Automatic / Manual Fixed Foam System
An aqueous solution of a suitable foaming agent or concentrate. The gas used is normally air, but in certain applications, inert gases have been used. Foam for fire fighting purposes is essentially an aggregate of gas filled bubbles.
Foam is produced by mixing a foam concentrate with water to the appropriate concentration, and aerating and agitating the solution to form the bubble structure. The ratio of the volume of the made foam to that of the solution from which it is made is defined as the expansion. Other important foam properties are also defined. One of these is the critical shear stress, a measure of the stiffness of the foam and hence an inverse measure of its ability to flow readily over a fuel surface and around solid obstructions. Another is its drainage time, a measure of the stability of the foam, which relates both to its stiffness and ability to resist destruction by the radiant heat of the flames.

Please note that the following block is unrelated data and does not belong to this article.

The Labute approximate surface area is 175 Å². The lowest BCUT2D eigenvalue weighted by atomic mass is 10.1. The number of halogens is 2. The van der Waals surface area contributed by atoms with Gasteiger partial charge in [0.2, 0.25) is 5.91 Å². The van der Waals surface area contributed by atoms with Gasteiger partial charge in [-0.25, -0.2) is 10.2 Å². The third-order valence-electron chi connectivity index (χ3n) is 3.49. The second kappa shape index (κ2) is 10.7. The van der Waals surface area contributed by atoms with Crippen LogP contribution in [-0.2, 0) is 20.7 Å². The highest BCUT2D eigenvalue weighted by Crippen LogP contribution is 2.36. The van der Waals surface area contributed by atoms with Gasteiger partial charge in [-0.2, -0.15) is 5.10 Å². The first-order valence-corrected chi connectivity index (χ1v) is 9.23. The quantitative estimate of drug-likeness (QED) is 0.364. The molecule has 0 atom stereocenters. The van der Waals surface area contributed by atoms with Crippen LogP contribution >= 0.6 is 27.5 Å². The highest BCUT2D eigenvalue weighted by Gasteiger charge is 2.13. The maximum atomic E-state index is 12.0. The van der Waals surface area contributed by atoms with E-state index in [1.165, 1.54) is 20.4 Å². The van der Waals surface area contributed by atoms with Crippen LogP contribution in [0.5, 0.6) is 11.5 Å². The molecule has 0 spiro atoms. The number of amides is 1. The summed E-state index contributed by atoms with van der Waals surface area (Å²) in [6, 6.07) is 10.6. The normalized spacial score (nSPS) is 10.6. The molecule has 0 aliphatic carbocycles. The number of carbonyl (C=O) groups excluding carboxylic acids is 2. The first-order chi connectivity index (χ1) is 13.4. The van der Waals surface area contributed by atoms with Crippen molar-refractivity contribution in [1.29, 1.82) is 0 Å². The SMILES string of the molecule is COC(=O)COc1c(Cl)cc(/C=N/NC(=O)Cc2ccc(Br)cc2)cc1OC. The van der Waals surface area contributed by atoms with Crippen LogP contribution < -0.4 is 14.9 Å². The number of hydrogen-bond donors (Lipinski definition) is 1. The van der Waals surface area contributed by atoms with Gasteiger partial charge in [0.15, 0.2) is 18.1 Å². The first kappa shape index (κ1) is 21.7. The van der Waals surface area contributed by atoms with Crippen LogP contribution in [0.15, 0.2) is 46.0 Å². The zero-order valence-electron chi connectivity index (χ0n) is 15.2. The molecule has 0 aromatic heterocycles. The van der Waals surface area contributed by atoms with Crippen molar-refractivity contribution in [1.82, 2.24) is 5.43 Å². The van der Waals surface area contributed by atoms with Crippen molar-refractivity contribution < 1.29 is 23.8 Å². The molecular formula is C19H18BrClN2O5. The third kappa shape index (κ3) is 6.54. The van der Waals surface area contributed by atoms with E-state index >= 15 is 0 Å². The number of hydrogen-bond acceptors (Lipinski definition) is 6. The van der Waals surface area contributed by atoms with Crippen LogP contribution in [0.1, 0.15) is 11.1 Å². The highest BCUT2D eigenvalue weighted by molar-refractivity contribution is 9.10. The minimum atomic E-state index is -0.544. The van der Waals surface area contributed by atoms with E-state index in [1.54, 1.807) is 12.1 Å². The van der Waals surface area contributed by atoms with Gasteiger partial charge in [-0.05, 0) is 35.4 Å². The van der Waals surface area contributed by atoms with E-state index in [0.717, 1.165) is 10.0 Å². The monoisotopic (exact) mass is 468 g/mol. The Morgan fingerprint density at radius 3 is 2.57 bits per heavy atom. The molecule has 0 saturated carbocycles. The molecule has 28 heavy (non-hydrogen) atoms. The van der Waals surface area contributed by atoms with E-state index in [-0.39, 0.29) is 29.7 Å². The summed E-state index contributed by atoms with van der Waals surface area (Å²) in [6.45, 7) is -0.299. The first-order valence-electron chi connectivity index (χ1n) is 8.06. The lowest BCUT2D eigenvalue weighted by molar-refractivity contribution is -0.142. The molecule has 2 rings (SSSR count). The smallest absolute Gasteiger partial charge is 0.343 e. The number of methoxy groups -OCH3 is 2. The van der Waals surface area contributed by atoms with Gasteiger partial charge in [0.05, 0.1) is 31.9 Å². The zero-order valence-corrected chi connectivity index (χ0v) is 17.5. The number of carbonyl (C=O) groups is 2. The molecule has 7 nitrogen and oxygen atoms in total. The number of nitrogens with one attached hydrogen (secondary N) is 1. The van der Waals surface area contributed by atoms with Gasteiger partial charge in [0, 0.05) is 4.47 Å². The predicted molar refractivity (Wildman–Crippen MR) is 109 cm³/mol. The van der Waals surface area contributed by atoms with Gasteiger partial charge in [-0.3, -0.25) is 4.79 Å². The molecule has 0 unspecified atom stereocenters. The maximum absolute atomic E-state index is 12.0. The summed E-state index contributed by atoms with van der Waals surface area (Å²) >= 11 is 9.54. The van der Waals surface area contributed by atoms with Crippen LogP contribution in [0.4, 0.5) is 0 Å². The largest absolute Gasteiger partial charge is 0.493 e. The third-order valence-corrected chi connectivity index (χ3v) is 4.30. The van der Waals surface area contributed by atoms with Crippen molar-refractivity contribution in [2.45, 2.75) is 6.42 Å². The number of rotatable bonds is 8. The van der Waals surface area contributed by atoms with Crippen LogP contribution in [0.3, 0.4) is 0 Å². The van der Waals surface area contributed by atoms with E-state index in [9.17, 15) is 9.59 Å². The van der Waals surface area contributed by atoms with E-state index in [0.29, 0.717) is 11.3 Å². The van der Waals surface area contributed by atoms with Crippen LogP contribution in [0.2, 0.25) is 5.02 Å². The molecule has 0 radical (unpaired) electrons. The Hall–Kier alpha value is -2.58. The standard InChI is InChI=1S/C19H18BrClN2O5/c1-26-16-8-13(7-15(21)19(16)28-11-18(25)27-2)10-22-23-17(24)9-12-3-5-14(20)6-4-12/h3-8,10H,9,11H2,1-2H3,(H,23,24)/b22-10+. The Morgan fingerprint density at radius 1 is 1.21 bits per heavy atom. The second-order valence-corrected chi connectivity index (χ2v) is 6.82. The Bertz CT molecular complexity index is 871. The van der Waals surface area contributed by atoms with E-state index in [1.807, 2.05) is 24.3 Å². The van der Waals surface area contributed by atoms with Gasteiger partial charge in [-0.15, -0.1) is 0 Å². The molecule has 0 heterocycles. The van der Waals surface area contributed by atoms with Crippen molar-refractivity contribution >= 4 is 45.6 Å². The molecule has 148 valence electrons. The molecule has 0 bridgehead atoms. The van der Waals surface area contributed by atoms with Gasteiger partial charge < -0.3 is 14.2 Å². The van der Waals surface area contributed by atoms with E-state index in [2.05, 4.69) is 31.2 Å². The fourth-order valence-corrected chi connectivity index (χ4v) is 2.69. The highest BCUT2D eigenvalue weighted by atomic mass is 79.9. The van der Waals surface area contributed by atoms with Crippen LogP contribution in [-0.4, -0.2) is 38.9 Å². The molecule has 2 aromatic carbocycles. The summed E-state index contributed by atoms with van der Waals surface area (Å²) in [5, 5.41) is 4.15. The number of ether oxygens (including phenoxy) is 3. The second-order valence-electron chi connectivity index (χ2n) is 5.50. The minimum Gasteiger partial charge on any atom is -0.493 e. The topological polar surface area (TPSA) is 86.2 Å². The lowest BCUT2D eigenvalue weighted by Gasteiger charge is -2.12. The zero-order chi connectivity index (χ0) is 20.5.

The three ranges are approximately:
(LX) Low expansion foam—expansion up to 20
Low expansion foams are generally used for the extinction of fires in flammable liquids by the formation of a blanket over the surface of the liquid, thereby reducing the rate of release of flammable vapors to the combustion zone below that which is necessary to maintain burning. The fires may include pool or spill fires, or fires in tanks and similar containers.
(MX) Medium expansion foam—expansion 20 to 200
(HX) High expansion foam—expansion 200 to 1000